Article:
Michael Sullivan, Former Executive Director, Indiana Association for Home Care

All of us have been members of many organizations and NAHC is simply the best there is. NAHC aspires to excellence in every respect; its staff has been repeatedly honored as the best in Washington; the organization lives by the highest values and has demonstrated a passionate interest in the well-being of patients and providers.

Elaine Stephens, Director of Home Care of Steward Home Care/Steward Health Systems and former NAHC C

Home care increasingly is one of the basic building blocks in the developing system of long-term care.  On both economic and recuperative bases, home health care will continue to grow as an essential service for individuals, for families and for the community as a whole.

Former U.S. Senator Olympia Snowe (R-ME)

NCOA is excited to be part of this great event and honored to have such influential award winners in the field of aging.

National Council of Aging

Health care at home…is something we need more of, not less of.  Let us make a commitment to preventive and long-term care.  Let us encourage home care as an alternative to nursing homes and give folks a little help to have their parents there.

Former President Bill Clinton

AARP Public Policy Institute Innovation Roundtable Explores Language Access in Managed Long-Term Services and Supports

June 27, 2014 09:28 AM

On Wednesday, June 25, 2014, NAHC Executive VP Elaine Stephens attended the AARP Public Policy Institute Innovation Roundtable on Language Access in Managed Long-Term Service and Supports. The roundtable brought together representatives from health plans, front-line service providers, policy researchers, and federal and state policymakers. Their shared agenda was to explore how to increase access to care among Medicare beneficiaries with limited proficiency in English, a pressing issue as our nation becomes more diverse. The Centers for Medicare and Medicaid Services, insurance plans, and providers are increasingly concerned about barriers that prevent Medicare beneficiaries from communicating effectively with their providers at all levels.

Poor communication between patients and providers puts patients at risk for medical errors and receipt of substandard care, so providers must take steps in response to America’s demographic change. The number of minority Medicare beneficiaries has increased and is expected to continue growing. According to the American Community Survey of 2006, 13.9 percent of Americans age 65 and older spoke a language other than English, and a sizable share had limited English proficiency. The U.S. Census Bureau projects that from 2005 to 2030 the proportion of the population that is Hispanic will increase from 14 to 20 percent and the Asian proportion will increase from 4.3 to 6.2 percent.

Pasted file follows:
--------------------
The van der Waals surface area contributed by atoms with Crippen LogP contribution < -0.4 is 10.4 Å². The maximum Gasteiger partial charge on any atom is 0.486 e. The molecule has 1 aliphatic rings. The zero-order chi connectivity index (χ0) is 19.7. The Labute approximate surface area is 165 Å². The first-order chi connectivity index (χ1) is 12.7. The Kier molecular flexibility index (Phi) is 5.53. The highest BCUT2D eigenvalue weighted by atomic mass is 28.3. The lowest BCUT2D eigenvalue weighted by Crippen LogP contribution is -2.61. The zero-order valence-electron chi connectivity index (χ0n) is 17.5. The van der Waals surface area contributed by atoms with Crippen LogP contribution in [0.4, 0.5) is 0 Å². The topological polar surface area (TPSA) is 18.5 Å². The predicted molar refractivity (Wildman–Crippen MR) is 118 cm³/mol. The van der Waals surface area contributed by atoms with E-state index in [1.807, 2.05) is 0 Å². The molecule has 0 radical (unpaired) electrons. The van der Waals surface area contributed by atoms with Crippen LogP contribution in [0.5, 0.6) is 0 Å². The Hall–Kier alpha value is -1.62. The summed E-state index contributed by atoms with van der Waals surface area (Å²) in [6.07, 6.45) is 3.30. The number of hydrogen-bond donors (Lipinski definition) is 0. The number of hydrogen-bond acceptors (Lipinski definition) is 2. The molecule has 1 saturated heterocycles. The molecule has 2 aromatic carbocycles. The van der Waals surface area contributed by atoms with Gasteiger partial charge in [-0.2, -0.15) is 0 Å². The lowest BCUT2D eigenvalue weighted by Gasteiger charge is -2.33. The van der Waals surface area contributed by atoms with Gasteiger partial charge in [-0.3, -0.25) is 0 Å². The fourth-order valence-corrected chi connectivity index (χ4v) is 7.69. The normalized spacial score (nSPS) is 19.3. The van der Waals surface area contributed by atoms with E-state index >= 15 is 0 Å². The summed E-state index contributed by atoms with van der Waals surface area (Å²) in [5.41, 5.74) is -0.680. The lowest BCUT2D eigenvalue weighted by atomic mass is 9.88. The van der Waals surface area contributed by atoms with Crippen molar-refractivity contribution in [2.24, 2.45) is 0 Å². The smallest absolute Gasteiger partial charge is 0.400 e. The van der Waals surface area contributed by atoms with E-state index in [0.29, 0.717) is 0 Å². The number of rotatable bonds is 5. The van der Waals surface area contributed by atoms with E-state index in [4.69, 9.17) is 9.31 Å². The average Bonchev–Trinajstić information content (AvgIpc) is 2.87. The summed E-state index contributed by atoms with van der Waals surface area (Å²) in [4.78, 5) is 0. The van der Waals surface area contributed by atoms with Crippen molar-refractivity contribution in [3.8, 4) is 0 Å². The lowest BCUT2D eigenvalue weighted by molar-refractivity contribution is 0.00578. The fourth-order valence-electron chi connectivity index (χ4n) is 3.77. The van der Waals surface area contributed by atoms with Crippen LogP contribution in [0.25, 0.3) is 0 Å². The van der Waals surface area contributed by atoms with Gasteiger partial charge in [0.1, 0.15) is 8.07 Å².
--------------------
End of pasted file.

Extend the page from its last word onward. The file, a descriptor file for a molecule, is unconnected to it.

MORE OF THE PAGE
Currently, CMS addresses the needs of this growing sector through Quality Assessment and Performance Improvement projects and through demonstration projects that gauge the effect of new methods and potential program changes. Yet that is not enough, so the roundtable charged attendees to think creatively about the issue and share perspectives on promising practices, useful research, and needed education. There was also discussion of how to recruit multilingual staff and compliance with language access requirements across the continuum of care.

In addition, the session reviewed current definitions of law and regulations on requirements for language access. There are national standards for providing culturally and linguistically appropriate services (CLAS), designed to eliminate racial and ethnic health disparities and ultimately improve the health of all Americans. At the current time, however, CLAS includes regulatory requirements for hospitals, but no other providers. This is expected to change, so participants discussed current and future ways they are preparing to meet the standards in community settings.

As the front line in community care, home care and hospice must work actively to meet the language needs of their increasingly diverse clientele. Home care and hospice agencies should recruit bilingual staff, build cultural awareness among all their staff, and set up mechanisms for medical translation. Agencies also need to be familiar with CLAS standards and how to make them part of service delivery and business development going ahead. By doing so, agencies will not only have a competitive edge that speaks to consumers, they will also promote a caring culture. “Providing access to care that is culturally and linguistically appropriate is the right business approach as our country changes,” Stephens said. “It is also the right thing to do, and it should improve outcomes for patients and their families.”